The holidays bring people together. Parties, various celebrations, innumerable gatherings of various kinds all present us with opportunities to warmly engage people we rarely see throughout much of the year. Indeed, it is a natural time of joining and rejoining.
Yet, in all of the merriment and festivities, old issues are given renewed space and fresh opportunity to emerge. While we gather with others to corporately celebrate all of the wonder and meaning of the season, relational dynamics are given expanded and frequently unrestrained room to romp. Suddenly we are facing relational issues that we were able to skirt or at least temper throughout much of the year.
Such times leave us wishing that we could immerse ourselves in the celebration of the season, while strategizing how we’re going to avoid certain conversations or likely altercations that are awaiting us at the next holiday dinner. We’re wondering if that certain family member’s going to lose their composure after a few stiff drinks and say something damaging, of if a certain person’s going to bring up the same redundant issue they bring up every year, or if the age-old tension between several business associates is going to flare up when they cross paths at the company party. Our enjoyment of the season is subsequently diminished or altogether destroyed by the relational issues that are given room to flourish during this time of year.
Steps to Take
Adjusting Our Expectations
Often our difficulties with people are based on our expectations of them. We come to relationships with a series of expectations that we deem to be appropriate, fair and balanced. It is then our expectation that others will adhere to these expectations based on the fact that they are apparently right and appropriate. Our anger or frustration is sparked when these individuals do not meet our prescribed expectations.
It may be much wiser and infinitely less stressful to base our expectations on the individual themselves. Rather than hold them to a standard that they likely don’t hold themselves to, it is far more prudent to determine who the person is, what is the nature of their behaviors, and craft our expectations to relative to those realities. While some would hold that this is a rather rigorous ‘dumbing-down’ of our expectations, it is in reality a realistic adjustment that better matches who the person is and the choices they are likely to make. Therefore, when they exhibit the behaviors that we have now come to expect, we are met with less anger and frustration. This does mean that we accept the behaviors, nor does it mean that we tolerate them. It simply means that we are no longer surprised or put off by them.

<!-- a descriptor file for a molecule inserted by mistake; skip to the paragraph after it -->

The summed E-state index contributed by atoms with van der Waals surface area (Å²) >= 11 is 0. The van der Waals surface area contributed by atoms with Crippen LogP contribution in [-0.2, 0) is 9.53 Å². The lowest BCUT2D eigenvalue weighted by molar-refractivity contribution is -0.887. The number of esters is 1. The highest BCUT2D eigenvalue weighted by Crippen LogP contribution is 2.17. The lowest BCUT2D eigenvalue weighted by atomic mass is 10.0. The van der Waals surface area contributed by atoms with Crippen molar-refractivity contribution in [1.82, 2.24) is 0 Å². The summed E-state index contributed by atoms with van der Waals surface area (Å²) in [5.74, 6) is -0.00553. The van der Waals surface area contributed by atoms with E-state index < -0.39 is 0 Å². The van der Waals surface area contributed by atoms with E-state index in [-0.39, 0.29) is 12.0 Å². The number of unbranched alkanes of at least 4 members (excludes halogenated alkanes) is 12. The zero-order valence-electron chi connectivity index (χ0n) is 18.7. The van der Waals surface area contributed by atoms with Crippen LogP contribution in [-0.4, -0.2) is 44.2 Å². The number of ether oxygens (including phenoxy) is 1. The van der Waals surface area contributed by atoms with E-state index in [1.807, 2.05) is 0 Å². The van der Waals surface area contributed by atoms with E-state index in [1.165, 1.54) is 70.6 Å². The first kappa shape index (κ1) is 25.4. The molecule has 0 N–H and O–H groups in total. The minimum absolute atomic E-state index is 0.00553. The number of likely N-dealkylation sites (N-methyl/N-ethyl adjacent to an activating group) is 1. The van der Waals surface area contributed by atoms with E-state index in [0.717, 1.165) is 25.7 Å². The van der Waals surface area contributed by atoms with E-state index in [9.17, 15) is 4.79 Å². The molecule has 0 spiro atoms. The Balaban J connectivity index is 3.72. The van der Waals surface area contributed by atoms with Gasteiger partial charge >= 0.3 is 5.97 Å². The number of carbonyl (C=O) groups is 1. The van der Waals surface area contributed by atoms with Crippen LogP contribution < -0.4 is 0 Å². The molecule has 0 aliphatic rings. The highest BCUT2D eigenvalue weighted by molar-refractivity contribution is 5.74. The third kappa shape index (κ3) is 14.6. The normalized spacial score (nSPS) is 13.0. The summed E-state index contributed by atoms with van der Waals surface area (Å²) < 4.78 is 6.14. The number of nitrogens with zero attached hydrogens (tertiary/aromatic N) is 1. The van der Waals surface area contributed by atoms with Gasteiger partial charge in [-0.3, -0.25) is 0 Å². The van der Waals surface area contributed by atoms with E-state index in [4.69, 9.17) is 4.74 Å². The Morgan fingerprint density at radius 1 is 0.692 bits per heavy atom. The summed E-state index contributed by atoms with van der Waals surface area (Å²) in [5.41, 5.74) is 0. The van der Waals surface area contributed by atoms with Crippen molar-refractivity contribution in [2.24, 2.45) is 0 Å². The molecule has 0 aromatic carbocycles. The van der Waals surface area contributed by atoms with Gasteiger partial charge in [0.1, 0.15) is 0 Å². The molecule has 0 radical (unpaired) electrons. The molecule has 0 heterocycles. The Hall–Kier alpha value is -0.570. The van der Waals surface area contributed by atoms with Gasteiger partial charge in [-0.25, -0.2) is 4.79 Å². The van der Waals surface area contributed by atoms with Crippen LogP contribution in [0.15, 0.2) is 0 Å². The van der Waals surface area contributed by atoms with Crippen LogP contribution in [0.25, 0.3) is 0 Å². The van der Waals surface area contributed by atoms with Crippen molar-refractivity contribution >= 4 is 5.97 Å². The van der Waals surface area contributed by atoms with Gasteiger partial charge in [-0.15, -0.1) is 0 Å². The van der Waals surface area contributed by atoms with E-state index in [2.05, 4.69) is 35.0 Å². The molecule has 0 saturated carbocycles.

Choosing Your Battles
Because someone engages in less than appropriate behaviors doesn’t mean that we need to. Because someone crosses the line or becomes inappropriate or flippant doesn’t mean that we need to response in kind. We don’t need to be baited or coerced into some messy and tangled altercation. In reality, we have the power not to ‘go there.’ And we probably need to exercise that power a bit more.
Too often we engage in a battle because we’ve been put in front of a battle, or conversely, a battle’s been put in front of us. There is an assumption that if a battle shows up we have some obligation to jump in it. Then there’s this misguided sense that we’re already in the battle by virtue of the fact that it showed up in the first place.
The reality is that not every battle is ours to fight. Nor is every battle worthy of fighting. In fact, it would seem that most battles are not worthwhile. This is not about cowardice, or avoidance, or running away in some panicked state of fear. Rather it’s about wisdom. It’s about understand the nature of a situation, what’s really transpiring in the situation, and is this a battle that will win the war or just prolong the war. And so during the holidays, we can choose which battles we’ll fight and which we won’t.
And so, adjust your expectations and carefully choose your battles. But most profoundly, center yourself on what the holiday is really all about. There are those who will be inadvertently side-tracked by lesser agendas and selfish motives. The art of living is to rise above lesser things so that we can truly enjoy great things. And the message of Christmas is the greatest of all things.